David FROST OBE (1939-2013)

David Frost This Is Your Life

programme details...

  • Edition No: 317
  • Subject No: 318
  • Broadcast date: Wed 12 Jan 1972
  • Broadcast time: 7.00-7.30pm
  • Recorded: Fri 7 Jan 1972
  • Venue: Euston Road Studios
  • Series: 12
  • Edition: 9
  • Code name: Winter

on the guest list...

  • Mona - mother
  • Ronnie Corbett
  • Jean - sister
  • Margaret - sister
  • May Goodwin
  • Kenneth Holmes
  • Richard Armitage
  • Ned Sherrin
  • Patrick Campbell
  • Joan Pugh
  • Bob Lambert
  • Luisa Carmo
  • Lance Percival
  • Kenneth Cope
  • Roy Kinnear
  • David Kernan
  • Al Mancini
  • Annie Ross
  • Fenella Fielding
  • Filmed tribute:
  • Bob Hope
  • Sammy Davis Jr

production team...

  • names above in bold indicate subjects of This Is Your Life
related pages...

Presenting Life

celebrating the hosts

Birth of Life

the genesis of the programme

Ralph Edwards

the man who created it all

ITV This is Your Life

A special edition celebrating ITV's 21st anniversary

Life Is Full Of Surprises

Producer Robert Tyrrell reveals some 'cloak and dagger' tactics

Life Is What They Make It...

New producer Malcolm Morris reveals more behind-the-scenes secrets

How To Deceive Your Husband

TV Times takes a light-hearted look at keeping a secret

The secret life of Eamonn Andrews

Weekend Magazine feature on the show's popularity

This is his life …

Irish magazine RTE Guide reveals some behind-the-scenes secrets

Andrews's death casts doubt on his show

The Guardian reports the death of Eamonn Andrews

Patrick Campbell

Ronnie Corbett

Bob Hope

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Screenshots of David Frost This Is Your Life

Surprise Of Your Life book

Presenter Eamonn Andrews and producer Jack Crawshaw recall this edition of This Is Your Life in their book, Surprise Of Your Life...

One of the star contributors to the Bob Hope show was, of course, David Frost. In typical Frost style, his message came via a telephone from a BOAC jet 40,000 feet in the air en route to New York.

David told me how his interview with Bob was the start of his highly successful American talk show series. And it was that success on the other side of the Atlantic that had been causing us problems ever since we decided to go for David Frost as a This Is Your Life story.

As the world knew, David Frost had always been a young man in a hurry. He had been the first Englishman to have a five-night coast-to-coast chat show in America and was forever jetting around the world. How on earth, then, could we catch him?

First, we talked to David's devoted secretary, Joan Pugh, who, in order to keep up with him herself, had in the past flown from London to New York taking dictation, only to fly straight back home again to type it up.

Next, we talked to Richard Armitage, who, as head of a London theatrical agency, discovered David when he was an undergraduate appearing at Cambridge University's Footlight's Theatre. Only the previous year, Richard had covered more than 150,000 miles in planes just keeping an eye on David's affairs – business affairs, that is. Richard told us that their business relationship had begun five years previously with regular Friday morning breakfast meetings.

And we knew that David's famous breakfasts had often hit the headlines. Even the then Prime Minister Harold Wilson accepted his invitation to breakfast at the Connaught Hotel in 1966.

A restaurant would be a good place to pin him down. But which one? And for one so gregarious, who with? Both questions were answered by the one person we knew he would move heaven and earth for. His mother, Mrs Mona Frost.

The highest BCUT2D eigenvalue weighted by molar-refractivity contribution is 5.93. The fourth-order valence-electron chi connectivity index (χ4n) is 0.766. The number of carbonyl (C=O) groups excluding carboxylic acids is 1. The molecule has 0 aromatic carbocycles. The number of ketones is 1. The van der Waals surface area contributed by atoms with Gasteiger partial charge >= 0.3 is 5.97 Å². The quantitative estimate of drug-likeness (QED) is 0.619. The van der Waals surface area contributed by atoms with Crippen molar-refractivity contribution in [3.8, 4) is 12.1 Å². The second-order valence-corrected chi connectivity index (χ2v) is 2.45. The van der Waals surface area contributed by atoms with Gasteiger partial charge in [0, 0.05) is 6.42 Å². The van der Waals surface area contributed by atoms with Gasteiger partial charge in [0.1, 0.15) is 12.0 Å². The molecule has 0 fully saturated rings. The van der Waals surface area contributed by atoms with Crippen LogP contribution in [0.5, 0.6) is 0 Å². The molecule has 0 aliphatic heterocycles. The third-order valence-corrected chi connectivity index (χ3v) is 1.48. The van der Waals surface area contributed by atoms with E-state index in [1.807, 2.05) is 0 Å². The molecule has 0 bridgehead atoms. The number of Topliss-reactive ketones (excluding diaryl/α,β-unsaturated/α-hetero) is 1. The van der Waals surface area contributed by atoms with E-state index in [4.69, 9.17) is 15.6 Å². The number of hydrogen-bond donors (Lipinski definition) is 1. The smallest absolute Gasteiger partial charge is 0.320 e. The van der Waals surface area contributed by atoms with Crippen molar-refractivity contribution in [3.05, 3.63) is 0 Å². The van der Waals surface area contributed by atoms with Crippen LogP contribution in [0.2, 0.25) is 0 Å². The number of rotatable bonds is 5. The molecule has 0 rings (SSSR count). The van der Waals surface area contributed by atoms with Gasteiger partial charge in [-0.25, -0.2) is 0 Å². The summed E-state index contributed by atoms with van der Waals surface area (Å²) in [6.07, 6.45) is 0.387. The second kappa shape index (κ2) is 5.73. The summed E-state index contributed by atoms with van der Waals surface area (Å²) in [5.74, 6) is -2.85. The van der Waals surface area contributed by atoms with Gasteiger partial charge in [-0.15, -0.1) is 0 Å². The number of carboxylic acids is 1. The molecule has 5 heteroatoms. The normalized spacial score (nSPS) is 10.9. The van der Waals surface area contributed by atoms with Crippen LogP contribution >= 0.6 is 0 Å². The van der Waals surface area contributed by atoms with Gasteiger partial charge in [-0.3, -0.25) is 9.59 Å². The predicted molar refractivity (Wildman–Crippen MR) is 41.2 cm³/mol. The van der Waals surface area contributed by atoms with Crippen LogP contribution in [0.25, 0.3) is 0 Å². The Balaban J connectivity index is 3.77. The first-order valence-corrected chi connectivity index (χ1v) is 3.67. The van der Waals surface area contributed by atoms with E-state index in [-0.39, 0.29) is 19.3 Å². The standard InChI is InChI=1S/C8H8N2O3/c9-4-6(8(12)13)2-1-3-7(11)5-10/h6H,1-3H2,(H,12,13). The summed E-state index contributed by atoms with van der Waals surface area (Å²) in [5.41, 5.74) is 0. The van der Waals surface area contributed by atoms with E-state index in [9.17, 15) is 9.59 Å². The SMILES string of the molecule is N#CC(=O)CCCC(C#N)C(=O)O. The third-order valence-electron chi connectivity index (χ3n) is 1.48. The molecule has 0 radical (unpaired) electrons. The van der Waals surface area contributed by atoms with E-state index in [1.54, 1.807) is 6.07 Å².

When David was a boy, the two of them used to go together to watch his local football team, Gillingham, David sporting a huge blue and white rosette, his mum cheering the team on.

After his father died, David was particularly conscientious about keeping in close contact with his mother. When he received a golden Emmy statuette at Carnegie Hall in New York in June 1970 he telephoned her at three o'clock in the morning to tell her the good news.

He once phoned her from a ship in the Atlantic and another time, when she was ill he flew to see her in a helicopter which he parked in the road outside her bungalow in the Suffolk village of Beccles. Later that year, when he was invited to Buckingham Palace to receive the OBE, he took his mum along. And he did the same again when, a month later, he was invited to entertain the President of the United States at the White House Christmas party.

So which restaurant should Mrs Frost ask him to take her to? Again there was only one answer: Quaglino's, where David used to work in cabaret. It was there that he had taken his mother and a few close friends to celebrate the day he received the OBE.

But when? Because of David's American commitments he was never in England on a Wednesday show day. The only time we could catch him would be on a Friday night. Sadly, this would mean the programme could not be transmitted live but would have to be recorded and transmitted the following Wednesday. So Friday it had to be.

The next person to take into our confidence was Freddie Imhasly, the Maitre d' at Quaglino's, and an old friend of mine, the manager, Ron Masara. And, boy, did we need both of them.

Like most good restaurants, Quaglino's was designed for eating, not televising. And therein lay our first problem. There was only one alcove in which to hide our camera. But from that position we couldn't get a shot of what the Maitre d' assured us was David's favourite table.

We decided to take a gamble and have the Maitre d' tell him that his normal table had been given away in error to a party of people, already seated, and that he had specially chosen another one which he felt sure Mrs Frost would like. A bunch of flowers for Mrs Frost on the new table should do the trick.

But would it really, I thought, as I waited, hidden from view and peeping through a chink in the narrow partition at the diners as they entered the room and took their seats.

David Frost This Is Your Life